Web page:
I’ll admit, the title is a bit of a lie. I actually believe JavaDocs are necessary everywhere: methods, attributes and classes. But let’s focus on classes for now. I should also mention that this idea applies to all object-oriented programming languages. I suppose there must be an equivalent to JavaDocs in most languages.

There are many different opinions about the importance of JavaDocs. Some find them rather useless, some use them only in libraries and some might have no idea what they are. I believe they are useful and should be mandatory in all object-oriented software. They are important in order for objects to be used correctly and they are also an indicator of the code’s quality.

The Two Mouseketeers
Tom & Jerry - The Two Mouseketeers, by William Hanna and Joseph Barbera

First of all, how should a class JavaDoc look? I suggest the following three points:

  • explain what the class is;
  • explain why/where it should be used;
  • offer a small code snippet exemplifying its usage;

It should also mention at least the author and the @since annotation, indicating the version of the software with which the class has been introduced.

Here is an example:

 * This is an abstract JsonObject you can extend if you want
 * to make your object Json-Polymorphic. Just give it the original
 * JsonObject body and you won't have to implement all of JsonObject's
 * methods anymore. E.g.
 * <pre>
 *  public final class CarFromJson
 *      extends AbstractJsonObject implements Car {
 *      public CarFromJson(final JsonObject car) {
 *          super(car);
 *      }
 *      //only methods of Car here
 *  }
 * </pre>
 * @author amihaiemil
 * @since 0.0.1
abstract AbstractJsonObject implements JsonObject {

    private final JsonObject delegate;

    AbstractJsonObject(final JsonObject delegate) {
        this.delegate = delegate;

How can it be an indicator of code quality? Well, I believe if you cannot write a JavaDoc like the one above; if it’s hard to find your words or clearly explain the purpose of a class in a few lines of text, then clearly the design is not ok: the scope of the class is too big, or it may do too many things, or it may be very hard to instantiate etc. Furthermore, if you cannot write a simple code example in <pre></pre> tags, that’s a read flag as well.

By the way, the <pre> tag is the HTML tag which preserves encapsulated text exactly as it is, it doesn’t change its indentation or anything. It’s perfect for snippets of code. More about it here.

Still, none of what I said above really makes them “mandatory”. There’s one more very good reason to have them: naming of the classes. Classes should be components with a clear purpose and usability guideline in mind. Therefore, the name may not be trivial. Take a look at the following class:

final class AssertRequest implements HttpClient {
        final HttpResponse response,
        final Condition... conditions
    ) {
        this.response = response;
        this.conditions = Arrays.asList(conditions);

Do you have any idea what it is? Or why is it named AssertRequest? Heck, it doesn’t even accept a Request as constructor parameter! My guess is: you’ve no idea what it is. So you try to open “Call Hierarchy” in your IDE to find where it is being used. But you find nothing, this is a class which has been written by another developer and it’s never been used so far. Of course, the developer also forgot to push the unit tests for it.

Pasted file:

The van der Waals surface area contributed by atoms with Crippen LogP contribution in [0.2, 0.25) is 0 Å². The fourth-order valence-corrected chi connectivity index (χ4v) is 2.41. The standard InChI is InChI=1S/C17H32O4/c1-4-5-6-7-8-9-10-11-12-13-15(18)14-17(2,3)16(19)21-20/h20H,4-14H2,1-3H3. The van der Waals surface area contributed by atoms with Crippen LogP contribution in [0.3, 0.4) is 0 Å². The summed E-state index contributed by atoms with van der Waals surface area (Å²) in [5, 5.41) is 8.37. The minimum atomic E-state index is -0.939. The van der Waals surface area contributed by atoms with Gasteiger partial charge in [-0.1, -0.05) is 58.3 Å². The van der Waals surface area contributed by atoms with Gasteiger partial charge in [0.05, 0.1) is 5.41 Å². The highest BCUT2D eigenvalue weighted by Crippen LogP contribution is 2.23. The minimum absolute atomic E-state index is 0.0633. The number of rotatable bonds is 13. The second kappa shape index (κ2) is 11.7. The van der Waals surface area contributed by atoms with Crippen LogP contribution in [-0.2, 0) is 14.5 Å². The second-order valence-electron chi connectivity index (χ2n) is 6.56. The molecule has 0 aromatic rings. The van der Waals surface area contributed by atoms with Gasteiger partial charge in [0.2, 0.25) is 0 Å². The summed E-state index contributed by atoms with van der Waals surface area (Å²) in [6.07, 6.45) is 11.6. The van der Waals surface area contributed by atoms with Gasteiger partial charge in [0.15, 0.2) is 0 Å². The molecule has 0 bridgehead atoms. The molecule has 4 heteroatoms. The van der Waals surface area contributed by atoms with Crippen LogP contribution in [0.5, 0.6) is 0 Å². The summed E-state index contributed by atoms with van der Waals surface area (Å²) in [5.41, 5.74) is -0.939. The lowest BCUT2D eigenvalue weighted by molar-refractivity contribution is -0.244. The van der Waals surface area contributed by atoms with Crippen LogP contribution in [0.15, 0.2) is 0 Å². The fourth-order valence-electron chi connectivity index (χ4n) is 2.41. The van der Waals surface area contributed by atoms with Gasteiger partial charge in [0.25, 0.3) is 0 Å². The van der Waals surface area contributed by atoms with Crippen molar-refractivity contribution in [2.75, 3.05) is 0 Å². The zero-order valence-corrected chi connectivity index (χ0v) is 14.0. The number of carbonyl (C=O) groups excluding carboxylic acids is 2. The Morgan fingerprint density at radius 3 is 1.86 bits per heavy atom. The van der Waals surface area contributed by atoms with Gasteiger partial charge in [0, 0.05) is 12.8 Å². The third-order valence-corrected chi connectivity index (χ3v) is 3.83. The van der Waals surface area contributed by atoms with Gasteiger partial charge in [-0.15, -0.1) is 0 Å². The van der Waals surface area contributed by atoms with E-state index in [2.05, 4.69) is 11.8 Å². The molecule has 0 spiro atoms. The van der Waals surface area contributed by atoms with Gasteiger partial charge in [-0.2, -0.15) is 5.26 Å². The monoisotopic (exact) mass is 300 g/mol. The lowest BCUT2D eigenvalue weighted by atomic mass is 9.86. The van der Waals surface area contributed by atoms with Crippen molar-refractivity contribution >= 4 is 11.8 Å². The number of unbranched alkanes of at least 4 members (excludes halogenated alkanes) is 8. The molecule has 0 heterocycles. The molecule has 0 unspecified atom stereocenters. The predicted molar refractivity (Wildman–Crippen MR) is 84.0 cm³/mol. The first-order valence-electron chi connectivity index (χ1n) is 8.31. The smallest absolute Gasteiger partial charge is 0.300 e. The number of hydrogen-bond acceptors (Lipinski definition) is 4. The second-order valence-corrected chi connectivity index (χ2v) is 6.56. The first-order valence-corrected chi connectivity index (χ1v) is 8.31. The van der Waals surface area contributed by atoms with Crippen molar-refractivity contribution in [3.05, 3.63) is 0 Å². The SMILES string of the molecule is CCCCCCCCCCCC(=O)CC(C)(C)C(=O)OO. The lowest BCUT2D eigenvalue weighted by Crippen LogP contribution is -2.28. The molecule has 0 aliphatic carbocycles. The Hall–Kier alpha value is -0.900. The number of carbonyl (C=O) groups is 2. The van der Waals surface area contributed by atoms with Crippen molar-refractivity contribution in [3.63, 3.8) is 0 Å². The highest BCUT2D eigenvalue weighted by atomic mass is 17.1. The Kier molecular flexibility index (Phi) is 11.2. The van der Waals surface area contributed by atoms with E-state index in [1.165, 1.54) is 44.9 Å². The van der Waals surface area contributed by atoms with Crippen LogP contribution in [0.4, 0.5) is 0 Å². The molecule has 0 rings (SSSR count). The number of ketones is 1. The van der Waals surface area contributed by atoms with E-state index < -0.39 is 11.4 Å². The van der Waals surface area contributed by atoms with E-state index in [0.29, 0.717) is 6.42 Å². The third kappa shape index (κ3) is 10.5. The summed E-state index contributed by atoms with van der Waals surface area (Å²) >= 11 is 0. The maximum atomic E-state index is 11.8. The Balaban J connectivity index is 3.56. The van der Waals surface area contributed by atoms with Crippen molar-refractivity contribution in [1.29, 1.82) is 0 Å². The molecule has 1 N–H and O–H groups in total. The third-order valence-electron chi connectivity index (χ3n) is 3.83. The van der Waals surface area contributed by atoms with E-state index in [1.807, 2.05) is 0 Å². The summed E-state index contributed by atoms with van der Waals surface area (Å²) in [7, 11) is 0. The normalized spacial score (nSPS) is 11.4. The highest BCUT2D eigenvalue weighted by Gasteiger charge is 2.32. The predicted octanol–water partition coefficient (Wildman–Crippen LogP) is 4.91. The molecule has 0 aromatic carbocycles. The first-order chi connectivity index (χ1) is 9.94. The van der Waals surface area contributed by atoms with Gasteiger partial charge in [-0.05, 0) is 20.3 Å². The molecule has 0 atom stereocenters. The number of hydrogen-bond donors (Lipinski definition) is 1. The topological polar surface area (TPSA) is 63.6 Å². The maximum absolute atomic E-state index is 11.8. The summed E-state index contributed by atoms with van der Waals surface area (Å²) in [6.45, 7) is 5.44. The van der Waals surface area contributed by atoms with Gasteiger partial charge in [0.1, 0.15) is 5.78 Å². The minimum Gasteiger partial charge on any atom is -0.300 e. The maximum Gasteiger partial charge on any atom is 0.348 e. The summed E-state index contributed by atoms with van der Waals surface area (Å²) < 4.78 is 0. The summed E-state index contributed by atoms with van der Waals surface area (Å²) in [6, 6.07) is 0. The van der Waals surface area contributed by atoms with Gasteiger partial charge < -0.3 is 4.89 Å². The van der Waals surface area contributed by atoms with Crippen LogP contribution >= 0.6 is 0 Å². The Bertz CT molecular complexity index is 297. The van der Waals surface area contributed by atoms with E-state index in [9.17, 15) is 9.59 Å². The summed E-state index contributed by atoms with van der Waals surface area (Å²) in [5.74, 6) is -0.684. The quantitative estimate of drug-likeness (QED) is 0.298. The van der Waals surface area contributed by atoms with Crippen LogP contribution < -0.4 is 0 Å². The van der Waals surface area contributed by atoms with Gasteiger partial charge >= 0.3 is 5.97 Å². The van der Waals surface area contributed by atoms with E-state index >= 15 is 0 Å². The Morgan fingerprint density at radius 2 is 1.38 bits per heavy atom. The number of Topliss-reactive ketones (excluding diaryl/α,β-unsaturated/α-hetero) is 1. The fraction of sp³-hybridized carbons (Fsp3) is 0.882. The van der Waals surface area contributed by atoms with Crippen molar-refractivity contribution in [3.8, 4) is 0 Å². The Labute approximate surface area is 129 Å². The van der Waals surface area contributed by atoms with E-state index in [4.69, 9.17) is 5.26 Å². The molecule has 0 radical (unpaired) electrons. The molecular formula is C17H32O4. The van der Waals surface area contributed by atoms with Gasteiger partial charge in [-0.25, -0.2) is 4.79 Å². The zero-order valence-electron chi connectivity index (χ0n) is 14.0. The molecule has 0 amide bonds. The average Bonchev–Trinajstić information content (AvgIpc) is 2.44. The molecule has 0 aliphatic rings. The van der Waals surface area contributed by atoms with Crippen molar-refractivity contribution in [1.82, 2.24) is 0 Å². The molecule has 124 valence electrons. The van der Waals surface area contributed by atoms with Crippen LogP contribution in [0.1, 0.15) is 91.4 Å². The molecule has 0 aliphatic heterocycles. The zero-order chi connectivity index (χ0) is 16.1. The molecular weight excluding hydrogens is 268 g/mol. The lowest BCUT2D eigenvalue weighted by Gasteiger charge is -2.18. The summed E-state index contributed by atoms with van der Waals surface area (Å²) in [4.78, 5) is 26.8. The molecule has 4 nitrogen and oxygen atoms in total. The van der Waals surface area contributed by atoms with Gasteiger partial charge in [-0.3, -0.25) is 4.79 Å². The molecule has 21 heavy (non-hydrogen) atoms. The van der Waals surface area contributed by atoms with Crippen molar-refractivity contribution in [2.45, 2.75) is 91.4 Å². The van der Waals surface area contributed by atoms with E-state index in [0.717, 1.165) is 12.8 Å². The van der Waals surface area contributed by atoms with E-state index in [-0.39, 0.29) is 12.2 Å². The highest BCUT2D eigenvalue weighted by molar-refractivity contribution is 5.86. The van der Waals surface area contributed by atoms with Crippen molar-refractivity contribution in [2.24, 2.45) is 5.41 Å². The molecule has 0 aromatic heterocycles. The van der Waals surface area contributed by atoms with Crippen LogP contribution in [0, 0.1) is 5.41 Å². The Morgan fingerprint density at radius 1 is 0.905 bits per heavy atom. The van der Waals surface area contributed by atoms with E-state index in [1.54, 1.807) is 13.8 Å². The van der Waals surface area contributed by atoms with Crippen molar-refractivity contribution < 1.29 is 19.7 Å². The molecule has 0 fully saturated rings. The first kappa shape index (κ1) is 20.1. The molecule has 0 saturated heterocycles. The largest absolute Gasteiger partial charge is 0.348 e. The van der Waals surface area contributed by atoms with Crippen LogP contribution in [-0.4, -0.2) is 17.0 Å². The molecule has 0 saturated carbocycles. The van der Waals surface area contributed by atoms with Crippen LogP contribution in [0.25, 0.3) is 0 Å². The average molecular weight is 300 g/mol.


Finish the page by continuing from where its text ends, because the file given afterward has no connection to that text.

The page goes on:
Here is the JavaDoc that should be on top of it:

 * Implementation of Apache's HttpClient which we can
 * use in our tests to intercept HTTP Requests, make assertions
 * on them and send back a mock HTTP Response.
 * It is an alternative to having to use a real HttpClient and
 * starting an in-memory mock server.
 * Use it like this:
 * <pre>
 *   @Test
 *   public void pingTrueIfResponseIsOk() throws Exception {
 *     MatcherAssert.assertThat(
 *       new LocalDocker(
 *         new AssertRequest(
 *           new Response(HttpStatus.SC_OK),
 *           new Condition(
 *             "HTTP Method should be GET!",
 *             req -> req.getRequestLine().getMethod().equals("GET")
 *           ),
 *         )
 *       ).ping(),
 *       Matchers.is(true)
 *     );
 *   }
 * </pre>
 * @author george
 * @since 0.0.1

Now you know what it is and how to use it. Also, the name AssertRequest makes sense now: it was named like that in order to fit elegantly in test cases. Looking at the test above, it is clear that the mock HttpClient is actually making some assertions on the real HTTP Request that our Docker library is sending. Then, it returns the expected HTTP Response so we can see that our library is handling responses properly.

Again, this depends very much on naming conventions. My take on naming is that we should name classes for what they are, but we should also consider where they will be used and by whom. Depending on this, we might decide to choose a name that fits best in the context of usage and, as you saw above, the name might not make much sense by just looking at the class itself. More about naming, here.

To summarise, I hope I gave you a few good arguments for the importance of class docs. In case you don’t know, the difference between a JavaDoc and a normal multi-line comment is that there are CI/CD plugins which are generating documentation websites based on these docs. Very useful for when you want to deliver a minimal technical documentation together with your code artifacts.